Can’t remember his phone number? That’s a good sign.

knew there was a reason why I don’t do my taxes or pay bills when I’m in a good mood. Apparently, a positive state of mind and the ability to remember numbers don’t mix well.

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Compassionate Eye Foundation/Graham Winterbottom, Getty images

I knew there was a reason why I don’t do my taxes or pay bills when I’m in a good mood. Apparently, a positive state of mind and the ability to remember numbers don’t mix well. 

According to a recent article on Time’s website, some researchers in the area of cognition believe that a good mood impacts certain aspects of your recall ability. Specifically, a positive state of mind may negatively impact “working memory” which includes the ability to remember small details like numbers. 

This interaction between feeling good and your memory may apply to all sorts of encounters, including the all-important area of romantic attraction and pursuit. Meet a tall dark stranger at a party and you’ll have no problem remembering how handsome you thought said stranger was, but you may have a heckuva time trying to remember his phone number, or work email. 

The study, which was conducted by psychology researchers at the University of Missouri, tested cognitive recall in two ways. In one experiment, the researchers had participants watch a video of comedian Jerry Seinfeld making jokes, while the other group was asked to watch a tedious instructional video. Afterwards, the group who watched the comedian, while scoring high in mood tests, didn’t perform as well when asked to remember a series of numbers. Conversely, the less happy (read: bored) group did perform well with number recall.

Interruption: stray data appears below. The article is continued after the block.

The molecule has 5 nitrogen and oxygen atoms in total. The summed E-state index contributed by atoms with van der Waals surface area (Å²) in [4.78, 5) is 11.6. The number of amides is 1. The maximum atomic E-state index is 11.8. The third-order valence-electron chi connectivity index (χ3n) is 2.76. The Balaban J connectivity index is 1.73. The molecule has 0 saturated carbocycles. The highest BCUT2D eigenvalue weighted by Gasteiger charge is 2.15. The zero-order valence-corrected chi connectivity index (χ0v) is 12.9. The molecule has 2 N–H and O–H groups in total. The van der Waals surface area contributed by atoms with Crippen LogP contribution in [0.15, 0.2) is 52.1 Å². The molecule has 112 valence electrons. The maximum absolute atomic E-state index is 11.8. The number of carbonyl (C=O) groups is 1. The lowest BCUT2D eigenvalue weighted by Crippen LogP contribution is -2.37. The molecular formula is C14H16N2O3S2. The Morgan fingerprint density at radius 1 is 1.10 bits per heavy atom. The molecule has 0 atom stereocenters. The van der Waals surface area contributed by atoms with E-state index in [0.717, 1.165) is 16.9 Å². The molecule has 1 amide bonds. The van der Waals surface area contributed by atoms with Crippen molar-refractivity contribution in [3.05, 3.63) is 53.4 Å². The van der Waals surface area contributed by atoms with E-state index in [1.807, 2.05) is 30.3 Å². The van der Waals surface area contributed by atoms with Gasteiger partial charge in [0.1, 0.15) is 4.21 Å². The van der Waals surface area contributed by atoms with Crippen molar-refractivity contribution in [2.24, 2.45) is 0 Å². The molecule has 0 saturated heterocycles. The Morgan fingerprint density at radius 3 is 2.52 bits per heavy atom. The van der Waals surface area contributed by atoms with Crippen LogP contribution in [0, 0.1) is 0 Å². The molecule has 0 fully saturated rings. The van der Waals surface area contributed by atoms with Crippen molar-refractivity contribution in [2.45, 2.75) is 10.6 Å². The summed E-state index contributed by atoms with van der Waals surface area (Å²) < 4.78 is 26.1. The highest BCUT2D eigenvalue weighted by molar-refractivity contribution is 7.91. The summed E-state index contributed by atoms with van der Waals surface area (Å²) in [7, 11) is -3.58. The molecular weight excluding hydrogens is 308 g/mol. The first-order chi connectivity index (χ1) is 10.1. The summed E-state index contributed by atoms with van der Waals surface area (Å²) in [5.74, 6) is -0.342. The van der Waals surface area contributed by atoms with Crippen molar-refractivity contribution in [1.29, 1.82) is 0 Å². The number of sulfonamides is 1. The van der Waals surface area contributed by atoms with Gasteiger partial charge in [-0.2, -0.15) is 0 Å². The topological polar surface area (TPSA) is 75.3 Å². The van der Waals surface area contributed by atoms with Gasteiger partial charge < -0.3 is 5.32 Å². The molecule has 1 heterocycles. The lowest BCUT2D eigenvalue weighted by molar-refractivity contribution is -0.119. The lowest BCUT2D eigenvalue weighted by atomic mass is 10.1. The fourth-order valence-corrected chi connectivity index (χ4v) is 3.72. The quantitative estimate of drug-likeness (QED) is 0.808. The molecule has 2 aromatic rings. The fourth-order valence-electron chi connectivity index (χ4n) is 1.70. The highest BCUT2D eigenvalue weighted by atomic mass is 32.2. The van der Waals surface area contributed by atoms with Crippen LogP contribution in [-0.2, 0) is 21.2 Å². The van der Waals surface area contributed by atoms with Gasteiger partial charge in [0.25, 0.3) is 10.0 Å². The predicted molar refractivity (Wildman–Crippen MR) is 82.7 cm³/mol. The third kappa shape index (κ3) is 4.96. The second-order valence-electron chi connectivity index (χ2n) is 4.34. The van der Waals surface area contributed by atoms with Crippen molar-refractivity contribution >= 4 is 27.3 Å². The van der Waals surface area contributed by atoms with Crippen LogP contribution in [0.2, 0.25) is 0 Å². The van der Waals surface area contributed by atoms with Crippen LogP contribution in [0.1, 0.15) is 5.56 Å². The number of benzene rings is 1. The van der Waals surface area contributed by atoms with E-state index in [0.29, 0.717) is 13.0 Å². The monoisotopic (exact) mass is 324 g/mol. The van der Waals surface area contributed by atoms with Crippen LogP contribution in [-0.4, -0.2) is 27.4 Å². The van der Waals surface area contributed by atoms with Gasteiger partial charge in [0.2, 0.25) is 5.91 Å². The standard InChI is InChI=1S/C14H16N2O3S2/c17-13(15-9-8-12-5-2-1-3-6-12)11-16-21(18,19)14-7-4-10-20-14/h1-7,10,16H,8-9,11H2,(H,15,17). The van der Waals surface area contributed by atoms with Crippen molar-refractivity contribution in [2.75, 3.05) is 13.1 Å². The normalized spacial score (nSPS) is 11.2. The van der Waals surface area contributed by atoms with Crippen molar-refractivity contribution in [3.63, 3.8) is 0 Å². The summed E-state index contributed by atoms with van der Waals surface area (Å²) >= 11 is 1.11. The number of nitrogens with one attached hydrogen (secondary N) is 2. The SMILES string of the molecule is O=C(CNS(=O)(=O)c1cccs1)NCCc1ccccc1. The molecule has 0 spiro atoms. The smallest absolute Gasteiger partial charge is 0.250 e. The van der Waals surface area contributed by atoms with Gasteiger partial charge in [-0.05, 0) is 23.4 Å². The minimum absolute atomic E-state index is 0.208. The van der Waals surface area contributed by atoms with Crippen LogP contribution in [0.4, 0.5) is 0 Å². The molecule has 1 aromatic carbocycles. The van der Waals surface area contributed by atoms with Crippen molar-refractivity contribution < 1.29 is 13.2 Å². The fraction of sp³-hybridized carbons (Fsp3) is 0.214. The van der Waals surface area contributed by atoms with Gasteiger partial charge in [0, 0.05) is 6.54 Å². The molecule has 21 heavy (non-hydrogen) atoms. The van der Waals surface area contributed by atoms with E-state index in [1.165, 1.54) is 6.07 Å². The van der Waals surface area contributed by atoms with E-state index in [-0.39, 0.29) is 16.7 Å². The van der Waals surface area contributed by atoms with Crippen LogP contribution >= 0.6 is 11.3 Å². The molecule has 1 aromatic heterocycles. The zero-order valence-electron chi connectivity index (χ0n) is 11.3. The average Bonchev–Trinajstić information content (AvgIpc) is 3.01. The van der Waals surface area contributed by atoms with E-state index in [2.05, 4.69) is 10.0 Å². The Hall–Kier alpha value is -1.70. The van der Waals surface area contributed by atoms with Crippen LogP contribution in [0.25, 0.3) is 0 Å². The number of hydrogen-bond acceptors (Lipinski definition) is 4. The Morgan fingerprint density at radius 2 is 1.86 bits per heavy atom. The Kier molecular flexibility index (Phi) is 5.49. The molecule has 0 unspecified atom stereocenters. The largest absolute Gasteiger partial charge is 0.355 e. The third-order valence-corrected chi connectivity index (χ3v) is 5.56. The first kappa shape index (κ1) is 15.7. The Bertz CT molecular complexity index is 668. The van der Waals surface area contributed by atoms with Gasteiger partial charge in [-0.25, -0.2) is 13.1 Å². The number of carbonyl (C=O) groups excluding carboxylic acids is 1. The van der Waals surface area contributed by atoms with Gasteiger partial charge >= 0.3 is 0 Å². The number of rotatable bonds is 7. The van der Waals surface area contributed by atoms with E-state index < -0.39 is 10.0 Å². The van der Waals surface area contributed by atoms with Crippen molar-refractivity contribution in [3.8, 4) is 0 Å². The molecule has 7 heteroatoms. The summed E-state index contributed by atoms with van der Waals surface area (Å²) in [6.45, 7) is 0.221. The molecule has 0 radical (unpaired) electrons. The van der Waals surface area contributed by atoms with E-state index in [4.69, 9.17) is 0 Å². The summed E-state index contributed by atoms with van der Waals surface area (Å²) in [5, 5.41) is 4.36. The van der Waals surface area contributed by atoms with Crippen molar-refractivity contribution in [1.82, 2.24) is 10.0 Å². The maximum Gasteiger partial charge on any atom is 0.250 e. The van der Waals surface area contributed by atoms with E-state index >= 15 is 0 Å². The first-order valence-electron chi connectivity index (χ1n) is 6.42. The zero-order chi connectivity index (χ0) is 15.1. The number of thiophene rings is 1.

In a second test, both groups were shown a series of images and asked to identify a symbol in the centre of each image. Interestingly, both scored similar results. What does this mean for the good mood group? Basically this: when you’re in a good mood you’re concentrating in a different way and what you tend to remember reflects that shift. 

As Time writer, John Cloud points out the interaction between mood and “working-memory” works both ways. Studies reveal that those who are asked to recount sad or painful memories often excel in similar cognitive tests. (Unfortunately, these are the kinds of people I meet at parties. And, true to form, they always remember my phone number.) 

How to ensure that a positive frame of mind doesn’t stand in the way of landing Mr. Right? Or even Mr. Very Attractive? Grab a pen. The study findings make it clear that the old “write your phone number on the cocktail napkin” is not just a cliché; it’s an absolute necessity to future happiness. 

But the study may be helpful in other ways too. For example, if you want to make sure Mr. Wrong loses your phone number make him laugh for a few minutes and then shimmy down the fire escape.